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Shell to build LNG units in Gulf Coast and Great Lakes regions; two additional LNG for transport corridors in North America
5 March 2013
Shell and its affiliates will build two additional small-scale natural gas liquefaction units to provide liquefied natural gas (LNG) fuel for marine and heavy-duty on-road customers in North America. Pending final regulatory permitting, these two new liquefaction units are expected to begin operations and production in about three years.
These two units will form the basis of two new LNG transport corridors in the Great Lakes and Gulf Coast regions. This decision follows an investment decision in 2011 on a similar corridor in Alberta, Canada. (Earlier post.) Shell is also working to use natural gas as a fuel in its own operations.
Gulf Coast. In the Gulf Coast Corridor, Shell plans to install a small-scale liquefaction unit (0.25 million tons per annum) at its Shell Geismar Chemicals facility in Geismar, Louisiana, in the United States. Once operational, this unit will supply LNG along the Mississippi River, the Intra-Coastal Waterway and to the offshore Gulf of Mexico and the onshore oil and gas exploration areas of Texas and Louisiana.
To service oil and gas and other industrial customers in Texas and Louisiana, Shell is expanding its existing relationship with fuels and lubricants re-seller Martin Energy Services, a wholly-owned subsidiary of Martin Resource Management Corporation (MRMC). MRMC and its publicly traded affiliate, Martin Midstream Partners L.P. will provide terminaling, storage, transportation and distribution of LNG.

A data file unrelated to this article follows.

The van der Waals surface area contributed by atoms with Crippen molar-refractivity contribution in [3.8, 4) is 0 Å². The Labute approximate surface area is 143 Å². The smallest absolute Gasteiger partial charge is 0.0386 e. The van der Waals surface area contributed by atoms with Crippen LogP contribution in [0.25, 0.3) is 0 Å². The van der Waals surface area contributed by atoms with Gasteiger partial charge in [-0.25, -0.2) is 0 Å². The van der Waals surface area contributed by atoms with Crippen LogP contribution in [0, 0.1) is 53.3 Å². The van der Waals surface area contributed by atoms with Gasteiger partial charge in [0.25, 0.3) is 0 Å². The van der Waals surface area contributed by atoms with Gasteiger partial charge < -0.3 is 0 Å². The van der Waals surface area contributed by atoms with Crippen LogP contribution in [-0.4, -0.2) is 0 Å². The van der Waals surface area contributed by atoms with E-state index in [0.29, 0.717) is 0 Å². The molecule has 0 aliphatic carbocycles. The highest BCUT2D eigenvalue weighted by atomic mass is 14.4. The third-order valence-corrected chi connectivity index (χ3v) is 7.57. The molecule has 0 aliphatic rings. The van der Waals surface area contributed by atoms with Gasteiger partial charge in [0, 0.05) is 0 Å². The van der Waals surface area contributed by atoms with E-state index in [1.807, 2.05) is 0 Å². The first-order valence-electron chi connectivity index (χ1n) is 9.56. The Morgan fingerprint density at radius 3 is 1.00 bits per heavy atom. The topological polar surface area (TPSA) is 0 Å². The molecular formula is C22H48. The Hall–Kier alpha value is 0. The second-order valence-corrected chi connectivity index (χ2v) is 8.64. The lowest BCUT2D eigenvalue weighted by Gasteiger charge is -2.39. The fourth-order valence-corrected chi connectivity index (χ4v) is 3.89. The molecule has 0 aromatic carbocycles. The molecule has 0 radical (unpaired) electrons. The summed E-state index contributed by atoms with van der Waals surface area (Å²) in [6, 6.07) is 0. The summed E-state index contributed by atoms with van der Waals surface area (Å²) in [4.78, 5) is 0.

|LNG-powered Offshore Supply Vessels. Image courtesy of Harvey Gulf International Marine. Click to enlarge.|
Shell has a memorandum of understanding with Edison Chouest Offshore companies (ECO) to supply LNG fuel to marine vessels that operate in the Gulf of Mexico and to provide what is anticipated to be the first LNG barging and bunkering operation in North America at Port Fourchon, Louisiana. The LNG transport barges will move the fuel from the Geismar production site to Port Fourchon where it will be bunkered into customer vessels.
Great Lakes. In the Great Lakes Corridor, Shell plans to install a small-scale liquefaction unit (0.25 million tons per annum) at its Shell Sarnia Manufacturing Centre in Sarnia, Ontario, Canada. Once operational, this project will supply LNG fuel to all five Great Lakes, their bordering US states and Canadian provinces and the St. Lawrence Seaway. The Interlake Steamship Company is expected to be the first marine customer in this region, as it begins the conversion of its vessels.
Shell’s own use of LNG. Shell is also working to use LNG as a fuel in its own operations or to support its operations.